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     Volume 9 Issue 12| March 19, 2010|

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Ganthagalpo- Stories by Women Writers

Shudeepto Ariquzzaman

Gantha is an association of women writers and activists in Bangladesh. The organisation was founded on March 8 2007, which is International Women's Day, thus the launching of a book by women writers on the same day. This year, Gantha celebrated its third anniversary on March 10 when they also launched their book Ganthagolpo. The programme was held on the premises of Omni Books, located at the fourth floor of Genetic Plaza, Dhanmondi 27.

Ganthagalpo is a collection of stories written by the organisation's authors and published by writers.ink.

Professor Niaz Zaman, who was the main moderator, made the opening speech. She detailed on Gantha, their activities, and the aim of the organisation. She informed that this was the first time a single edition had comprised all the writers of the organisation. Altogether 14 stories find their place in the book, four of which were translated from English.

Authors of Ganthagalpo spoke about the book. Papri Rahman, the Joint Secretary of the organisation stressed the diversity of the different stories, the fact that in spite of being a women's organisation, the stories of their writers covered a broad range of issues. So it would be wrong for a reader to expect solely feminist themes. This was evident in the opening lines of her story- Golapopash Atordan Marfoti. Potential readers may be warned that some might find the opening sentences a little unfeminine and slightly vulgar albeit entertaining because of the humour.

Jahanara Nuri, author of Ekti Shantir Sangit expressed dissatisfaction with a new trend among concerned stakeholders- their unwillingness to be branded as feminists. After that she proceeded to narrate some parts from her moving story. The main character Nayan, however, seems a little too naïve and therefore unrealistic. The plot could have been less melodramatic - a criminal killing the child of a high public official for no apparent reason, AK-47 ending up in a garbage can and so on.

Jharna Rahman, author of the story Ami Ghora Dekhi said that through Ganthagalpo, Gantha had pioneered a trend - accommodating English and Bengali writers in the same platform. Rahman also expressed frustration that nothing the authors have written ever seemed to be published correctly.

Saleha Chowdhury, author of Moses also read from her story. The central character of the story is a miserly Jewish shopkeeper who prefers to neglect the sufferings of his wife if it saves him from paying the doctor. As a result, his beloved wife dies without treatment. The man is unfortunately more concerned with meeting the funeral costs and the expenses of his late wife's pets rather than grieving for his wife. For the man, it would be one of these family pets, the cat called Moses who would spell out his final doom. The moral of the story according to the author is that anyone can fight back, even a cat. There is another moral. After his death, a huge amount of wealth was recovered from under the floor of his house. The unfortunate shopkeeper would have no use or need of the wealth that he so fanatically protected- one cannot take his wealth to the grave.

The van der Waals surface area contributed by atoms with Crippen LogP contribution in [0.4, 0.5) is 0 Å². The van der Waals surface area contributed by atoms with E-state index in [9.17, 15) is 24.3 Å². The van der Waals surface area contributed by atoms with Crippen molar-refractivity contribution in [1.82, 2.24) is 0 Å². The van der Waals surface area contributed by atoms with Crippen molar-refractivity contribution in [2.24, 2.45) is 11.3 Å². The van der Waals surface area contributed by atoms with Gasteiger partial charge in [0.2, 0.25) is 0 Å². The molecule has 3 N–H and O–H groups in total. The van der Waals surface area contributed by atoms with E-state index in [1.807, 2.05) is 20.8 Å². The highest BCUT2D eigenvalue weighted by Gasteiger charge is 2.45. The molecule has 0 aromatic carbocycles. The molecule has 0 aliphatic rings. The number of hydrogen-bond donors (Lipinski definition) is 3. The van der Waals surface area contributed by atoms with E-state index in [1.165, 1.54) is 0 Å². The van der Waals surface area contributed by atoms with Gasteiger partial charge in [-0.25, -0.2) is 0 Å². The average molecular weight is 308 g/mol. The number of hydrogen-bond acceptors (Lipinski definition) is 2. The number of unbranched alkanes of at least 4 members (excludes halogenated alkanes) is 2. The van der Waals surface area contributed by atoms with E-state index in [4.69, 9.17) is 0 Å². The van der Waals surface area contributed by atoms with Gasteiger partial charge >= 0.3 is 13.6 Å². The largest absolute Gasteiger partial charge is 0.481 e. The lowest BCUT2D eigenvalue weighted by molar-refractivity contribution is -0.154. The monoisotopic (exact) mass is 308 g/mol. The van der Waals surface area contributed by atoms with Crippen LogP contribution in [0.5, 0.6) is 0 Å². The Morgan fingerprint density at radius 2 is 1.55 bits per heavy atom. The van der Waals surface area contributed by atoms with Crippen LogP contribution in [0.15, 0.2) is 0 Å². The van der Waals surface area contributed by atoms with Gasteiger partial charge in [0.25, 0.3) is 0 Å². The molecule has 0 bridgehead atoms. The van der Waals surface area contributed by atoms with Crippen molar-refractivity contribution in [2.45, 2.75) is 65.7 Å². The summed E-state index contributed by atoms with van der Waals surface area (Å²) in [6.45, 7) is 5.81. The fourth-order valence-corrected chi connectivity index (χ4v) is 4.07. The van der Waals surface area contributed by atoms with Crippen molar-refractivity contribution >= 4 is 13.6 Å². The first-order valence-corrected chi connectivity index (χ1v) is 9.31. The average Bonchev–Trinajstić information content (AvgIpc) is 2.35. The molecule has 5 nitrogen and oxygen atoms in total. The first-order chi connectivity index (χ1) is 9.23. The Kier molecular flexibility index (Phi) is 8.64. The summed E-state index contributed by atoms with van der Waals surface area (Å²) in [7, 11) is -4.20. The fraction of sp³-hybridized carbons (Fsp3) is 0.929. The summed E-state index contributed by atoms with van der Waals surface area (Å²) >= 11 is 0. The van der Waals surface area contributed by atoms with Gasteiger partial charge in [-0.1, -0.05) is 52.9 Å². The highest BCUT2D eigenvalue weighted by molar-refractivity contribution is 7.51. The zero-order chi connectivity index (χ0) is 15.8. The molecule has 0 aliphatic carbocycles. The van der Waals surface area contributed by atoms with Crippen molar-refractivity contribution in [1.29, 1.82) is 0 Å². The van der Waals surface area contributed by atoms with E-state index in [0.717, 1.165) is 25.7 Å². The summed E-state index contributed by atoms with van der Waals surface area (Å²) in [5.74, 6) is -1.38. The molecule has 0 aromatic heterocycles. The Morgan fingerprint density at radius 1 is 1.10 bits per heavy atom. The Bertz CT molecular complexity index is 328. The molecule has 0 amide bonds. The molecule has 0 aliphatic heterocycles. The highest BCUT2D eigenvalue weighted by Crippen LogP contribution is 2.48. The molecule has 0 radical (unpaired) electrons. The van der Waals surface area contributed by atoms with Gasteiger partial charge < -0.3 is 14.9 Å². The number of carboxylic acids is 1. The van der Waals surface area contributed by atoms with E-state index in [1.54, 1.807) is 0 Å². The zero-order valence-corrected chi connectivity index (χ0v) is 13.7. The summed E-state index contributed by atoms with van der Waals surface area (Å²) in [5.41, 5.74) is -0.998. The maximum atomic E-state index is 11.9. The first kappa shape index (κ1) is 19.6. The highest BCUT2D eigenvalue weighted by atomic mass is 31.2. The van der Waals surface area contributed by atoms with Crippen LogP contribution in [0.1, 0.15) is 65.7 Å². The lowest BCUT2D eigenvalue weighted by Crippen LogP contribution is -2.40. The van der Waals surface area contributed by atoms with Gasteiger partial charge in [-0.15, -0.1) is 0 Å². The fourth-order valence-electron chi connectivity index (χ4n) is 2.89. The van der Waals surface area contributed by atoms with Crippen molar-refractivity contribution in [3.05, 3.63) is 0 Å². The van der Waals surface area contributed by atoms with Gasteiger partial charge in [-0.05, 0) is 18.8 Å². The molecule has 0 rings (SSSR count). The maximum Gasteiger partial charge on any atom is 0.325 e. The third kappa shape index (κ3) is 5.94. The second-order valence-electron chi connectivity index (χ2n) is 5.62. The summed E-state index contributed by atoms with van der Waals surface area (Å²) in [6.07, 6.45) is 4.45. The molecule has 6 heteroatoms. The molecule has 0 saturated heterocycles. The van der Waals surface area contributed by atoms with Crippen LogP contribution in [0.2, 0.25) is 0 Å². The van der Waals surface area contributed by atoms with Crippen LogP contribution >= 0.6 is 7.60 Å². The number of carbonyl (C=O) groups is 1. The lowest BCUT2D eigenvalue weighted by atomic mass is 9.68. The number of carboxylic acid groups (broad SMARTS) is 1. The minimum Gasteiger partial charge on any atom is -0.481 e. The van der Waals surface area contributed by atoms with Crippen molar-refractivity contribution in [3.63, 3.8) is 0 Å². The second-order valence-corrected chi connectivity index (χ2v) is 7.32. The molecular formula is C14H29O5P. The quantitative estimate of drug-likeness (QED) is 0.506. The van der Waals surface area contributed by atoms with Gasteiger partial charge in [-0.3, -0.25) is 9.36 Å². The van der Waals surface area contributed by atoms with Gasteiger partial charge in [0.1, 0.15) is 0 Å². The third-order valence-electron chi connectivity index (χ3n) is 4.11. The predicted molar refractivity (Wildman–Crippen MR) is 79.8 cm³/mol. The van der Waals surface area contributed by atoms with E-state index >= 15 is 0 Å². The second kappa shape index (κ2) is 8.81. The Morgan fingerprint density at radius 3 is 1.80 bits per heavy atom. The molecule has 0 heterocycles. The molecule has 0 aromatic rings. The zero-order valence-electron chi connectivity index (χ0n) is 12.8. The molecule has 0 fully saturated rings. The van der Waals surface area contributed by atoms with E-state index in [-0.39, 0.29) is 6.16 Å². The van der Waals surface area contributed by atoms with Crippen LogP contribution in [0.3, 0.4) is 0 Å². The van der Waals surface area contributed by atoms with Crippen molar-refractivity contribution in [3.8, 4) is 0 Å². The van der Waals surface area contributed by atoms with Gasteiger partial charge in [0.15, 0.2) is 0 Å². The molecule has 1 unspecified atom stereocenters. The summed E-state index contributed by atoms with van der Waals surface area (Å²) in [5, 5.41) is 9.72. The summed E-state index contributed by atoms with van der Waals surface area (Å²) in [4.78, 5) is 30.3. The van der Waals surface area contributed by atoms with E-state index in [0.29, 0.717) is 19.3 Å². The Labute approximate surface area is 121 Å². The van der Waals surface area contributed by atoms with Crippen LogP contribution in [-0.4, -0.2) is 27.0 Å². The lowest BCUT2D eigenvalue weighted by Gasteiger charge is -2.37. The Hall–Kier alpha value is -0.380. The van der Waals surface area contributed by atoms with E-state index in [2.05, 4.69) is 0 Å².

Dr. Maleka Begum, a rights activist and book critic discussed the themes of some of the stories. She spoke nostalgically about the days of Sufia Kamal when the women's movement in Bangladesh was beginning to take hold. She however, expressed dismay about the changing times where practices such as living together without marriage and face book prostitution are fast becoming an accepted part of modern life.

Dr. Razia Khan made the final speech of the day. She contradicted Jahanra Nuri's stance on feminism. " Why do women have to beg the government and NGOs for establishing women's rights. When women believe they are oppressed, they have to fight back themselves not look to others for support." She went further- " When man is oppressed, women shall also be oppressed. As long as oppression on men cannot be stopped, you can hardly expect women's rights in this country." Social justice is as important for men as it is for women, and the two are proportionally related. Dr. Khan also refuted the common notion that Western societies have equal rights for their women. Contrary to popular belief, she felt that the West has much to learn about women's rights.

She spoke about communism, concerning Marx and Engels. Neither were peasants or factory workers but middle class professionals. That is why they spoke out against oppression, because they themselves were not oppressed and did not want others to be oppressed either.

About Moses, Dr. Razia Khan praised the story and requested the author to allow her to translate it. She however, maintained her reservations on using stereotypical depictions of Jews, maintaining that this particular race has been throughout history been stereotyped as misers and other unflattering titles.

On the whole Ganthagalpo has a diverse range of stories ranging from temptations that lead to illicit affairs between married men and women, to the story of a cat that decided enough was enough. Despite being a group of women's writers, the stories focused on various social and moral issues, and were not limited to the feminist point of view. Rather, the perspective of social injustice was touched from different angles using a variety of stories.


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